As for the model of 'evolution' given in the book, I understand it is one of the most laughable books claiming to be scientifically proven. According to the book the evolutionary branch leading to humans also included such things as clams and the Piltdown man. You can read a nice commentary on the book here.

Marc Berard

reply: The reference to aliens has to do with Xenu and some sort of hydrogen bomb attack on earth 75,000,000 years ago. But there is also a work of Hubbard's called "A Note on Excalibur" in which he denies evolution and Darwinian natural selection in favor of some sort of teleological vitalism.

The whole Xenu story is from OT III, which I have read, and even have scans of. It wasn't an attack on earth, he just solved the Galactic Confederations' overpopulation problems by having all 13 trillion people captured (called them in for tax audits and captured them that way) frozen, transported in space ships resembling DC 3s without the propeller. Dumped on the volcanoes, nuked, their spirits captured by electric ribbons, show confusing 3-D films for 36 days. (guess it was the first MST3K marathon) These films implanted people with all kinds of delusions and problems, including ALL of the worlds religions. And today our bodies contain thousands of these abused spirits. All our problems and illnesses are supposed to be caused by these 'body thetans', and OT III is supposed to teach you how to telepathically contact them and make them let go.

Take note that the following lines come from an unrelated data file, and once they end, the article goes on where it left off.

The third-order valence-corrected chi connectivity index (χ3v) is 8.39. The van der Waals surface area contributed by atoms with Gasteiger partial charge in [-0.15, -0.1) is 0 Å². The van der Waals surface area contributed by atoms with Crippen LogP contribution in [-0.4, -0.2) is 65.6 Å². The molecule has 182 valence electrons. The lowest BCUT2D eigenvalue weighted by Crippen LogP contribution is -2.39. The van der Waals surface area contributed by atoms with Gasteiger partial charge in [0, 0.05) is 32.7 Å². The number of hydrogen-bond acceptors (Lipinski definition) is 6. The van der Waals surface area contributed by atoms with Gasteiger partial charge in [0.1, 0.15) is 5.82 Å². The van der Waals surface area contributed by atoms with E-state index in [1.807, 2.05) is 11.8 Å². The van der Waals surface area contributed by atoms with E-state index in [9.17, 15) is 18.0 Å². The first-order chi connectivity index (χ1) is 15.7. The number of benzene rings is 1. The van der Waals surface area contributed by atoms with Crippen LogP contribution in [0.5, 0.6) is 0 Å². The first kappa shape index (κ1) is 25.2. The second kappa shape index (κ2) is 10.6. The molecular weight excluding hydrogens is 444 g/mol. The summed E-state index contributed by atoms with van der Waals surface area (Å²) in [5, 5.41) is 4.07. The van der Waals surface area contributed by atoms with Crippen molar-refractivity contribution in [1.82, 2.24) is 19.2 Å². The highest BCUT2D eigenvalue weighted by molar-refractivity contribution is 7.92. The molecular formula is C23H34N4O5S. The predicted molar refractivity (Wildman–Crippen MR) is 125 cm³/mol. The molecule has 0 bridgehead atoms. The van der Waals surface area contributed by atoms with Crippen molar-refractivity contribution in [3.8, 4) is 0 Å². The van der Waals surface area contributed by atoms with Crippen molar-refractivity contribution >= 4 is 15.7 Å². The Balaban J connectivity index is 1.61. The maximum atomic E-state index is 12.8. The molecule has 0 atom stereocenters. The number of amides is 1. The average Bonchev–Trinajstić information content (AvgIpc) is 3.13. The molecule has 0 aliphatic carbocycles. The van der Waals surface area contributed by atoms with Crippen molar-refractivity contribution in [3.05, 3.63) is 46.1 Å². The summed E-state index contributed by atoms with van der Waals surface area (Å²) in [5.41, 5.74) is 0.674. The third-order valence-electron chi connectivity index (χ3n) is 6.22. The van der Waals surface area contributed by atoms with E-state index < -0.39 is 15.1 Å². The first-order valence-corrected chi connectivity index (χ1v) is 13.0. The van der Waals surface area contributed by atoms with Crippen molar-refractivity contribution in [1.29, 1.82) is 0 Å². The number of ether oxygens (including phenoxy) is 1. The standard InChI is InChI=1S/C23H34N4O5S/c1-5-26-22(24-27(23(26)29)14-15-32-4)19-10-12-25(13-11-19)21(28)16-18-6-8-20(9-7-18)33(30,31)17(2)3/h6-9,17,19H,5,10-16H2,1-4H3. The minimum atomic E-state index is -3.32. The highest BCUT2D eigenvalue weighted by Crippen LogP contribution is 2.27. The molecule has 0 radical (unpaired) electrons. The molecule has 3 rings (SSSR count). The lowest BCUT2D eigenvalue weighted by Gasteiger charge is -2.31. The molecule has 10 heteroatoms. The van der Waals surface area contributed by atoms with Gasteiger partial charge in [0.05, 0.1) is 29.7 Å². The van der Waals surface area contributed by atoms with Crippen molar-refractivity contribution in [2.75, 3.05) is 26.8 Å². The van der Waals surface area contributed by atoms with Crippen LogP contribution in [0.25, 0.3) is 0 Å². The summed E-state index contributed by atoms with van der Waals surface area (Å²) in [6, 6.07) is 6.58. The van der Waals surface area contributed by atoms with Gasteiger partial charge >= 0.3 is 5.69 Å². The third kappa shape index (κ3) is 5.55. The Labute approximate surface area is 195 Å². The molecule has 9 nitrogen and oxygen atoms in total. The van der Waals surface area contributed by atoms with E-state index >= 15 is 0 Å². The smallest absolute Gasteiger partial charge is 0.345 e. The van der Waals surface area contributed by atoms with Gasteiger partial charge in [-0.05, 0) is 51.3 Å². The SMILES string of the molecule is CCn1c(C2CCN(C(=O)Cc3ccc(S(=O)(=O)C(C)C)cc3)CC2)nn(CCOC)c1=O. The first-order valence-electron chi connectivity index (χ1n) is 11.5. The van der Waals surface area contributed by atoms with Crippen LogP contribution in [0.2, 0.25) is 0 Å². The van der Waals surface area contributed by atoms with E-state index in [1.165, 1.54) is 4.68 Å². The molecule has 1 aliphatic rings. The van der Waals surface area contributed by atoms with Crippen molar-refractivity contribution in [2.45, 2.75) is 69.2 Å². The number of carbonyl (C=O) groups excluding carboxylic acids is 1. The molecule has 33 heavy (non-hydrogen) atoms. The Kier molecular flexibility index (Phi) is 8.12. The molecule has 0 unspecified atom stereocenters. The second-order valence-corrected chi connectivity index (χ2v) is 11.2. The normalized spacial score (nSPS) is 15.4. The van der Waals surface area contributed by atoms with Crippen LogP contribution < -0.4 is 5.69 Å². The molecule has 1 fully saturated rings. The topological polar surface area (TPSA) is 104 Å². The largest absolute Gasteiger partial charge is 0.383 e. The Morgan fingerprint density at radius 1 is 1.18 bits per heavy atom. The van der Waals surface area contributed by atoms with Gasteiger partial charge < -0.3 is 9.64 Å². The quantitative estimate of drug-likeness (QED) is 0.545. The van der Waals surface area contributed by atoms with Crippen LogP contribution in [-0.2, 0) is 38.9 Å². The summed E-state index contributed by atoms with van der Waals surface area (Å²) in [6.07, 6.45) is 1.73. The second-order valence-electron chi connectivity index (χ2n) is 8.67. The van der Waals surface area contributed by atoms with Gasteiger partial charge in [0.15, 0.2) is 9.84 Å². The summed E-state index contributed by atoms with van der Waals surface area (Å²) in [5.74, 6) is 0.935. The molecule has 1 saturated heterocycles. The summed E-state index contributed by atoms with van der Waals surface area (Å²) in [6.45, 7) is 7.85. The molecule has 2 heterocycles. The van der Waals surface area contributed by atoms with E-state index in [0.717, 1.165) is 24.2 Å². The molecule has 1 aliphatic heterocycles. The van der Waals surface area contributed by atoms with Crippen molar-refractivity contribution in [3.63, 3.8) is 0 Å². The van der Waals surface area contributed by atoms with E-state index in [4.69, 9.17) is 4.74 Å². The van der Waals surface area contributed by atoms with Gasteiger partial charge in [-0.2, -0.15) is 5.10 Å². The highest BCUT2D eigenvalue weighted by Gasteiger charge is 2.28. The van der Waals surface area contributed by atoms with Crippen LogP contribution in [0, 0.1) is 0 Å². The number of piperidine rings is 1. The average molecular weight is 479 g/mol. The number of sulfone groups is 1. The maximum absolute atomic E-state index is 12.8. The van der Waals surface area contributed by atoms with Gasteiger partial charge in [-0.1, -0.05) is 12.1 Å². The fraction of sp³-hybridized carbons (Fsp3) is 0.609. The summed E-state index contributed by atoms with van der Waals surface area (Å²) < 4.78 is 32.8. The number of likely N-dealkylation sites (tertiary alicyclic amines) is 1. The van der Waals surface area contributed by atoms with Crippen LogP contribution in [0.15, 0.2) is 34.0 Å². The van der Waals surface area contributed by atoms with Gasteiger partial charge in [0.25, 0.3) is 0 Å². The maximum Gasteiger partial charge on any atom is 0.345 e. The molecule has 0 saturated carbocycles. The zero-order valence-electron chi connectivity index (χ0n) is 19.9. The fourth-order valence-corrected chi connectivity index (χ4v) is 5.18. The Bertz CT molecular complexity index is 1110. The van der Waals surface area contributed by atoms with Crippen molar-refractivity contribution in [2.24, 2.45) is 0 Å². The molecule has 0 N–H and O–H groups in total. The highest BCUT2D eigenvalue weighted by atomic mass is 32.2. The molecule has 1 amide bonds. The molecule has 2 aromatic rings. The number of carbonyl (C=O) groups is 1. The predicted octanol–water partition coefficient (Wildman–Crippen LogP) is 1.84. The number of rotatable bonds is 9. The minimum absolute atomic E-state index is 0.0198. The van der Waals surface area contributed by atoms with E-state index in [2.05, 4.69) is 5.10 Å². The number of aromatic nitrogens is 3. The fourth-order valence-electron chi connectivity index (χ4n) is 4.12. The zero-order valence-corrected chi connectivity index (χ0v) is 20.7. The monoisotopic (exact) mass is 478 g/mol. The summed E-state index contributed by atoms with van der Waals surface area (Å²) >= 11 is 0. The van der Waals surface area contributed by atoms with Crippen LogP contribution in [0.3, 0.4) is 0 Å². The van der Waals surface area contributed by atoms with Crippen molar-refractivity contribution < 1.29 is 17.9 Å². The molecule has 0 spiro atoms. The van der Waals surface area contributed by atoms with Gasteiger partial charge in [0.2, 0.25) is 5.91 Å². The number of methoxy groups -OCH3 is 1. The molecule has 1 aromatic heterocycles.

Marc Berard

Mr. Carroll,

I just finished reading from your Skeptics dictionary on the WWW, specifically the section concerning dianetics. Yours was a view I had not heard about dianetics and scientology. After working for a scientologist who attempted to coerce me into a dianetic class, I have never picked up the book and therefore couldn't tell you about its scientific claims. I can, however, tell you that the scientologists I met while in this woman's employ did not think they were doing God's work. Quite the opposite. They were solely interested in recruiting more scientologists.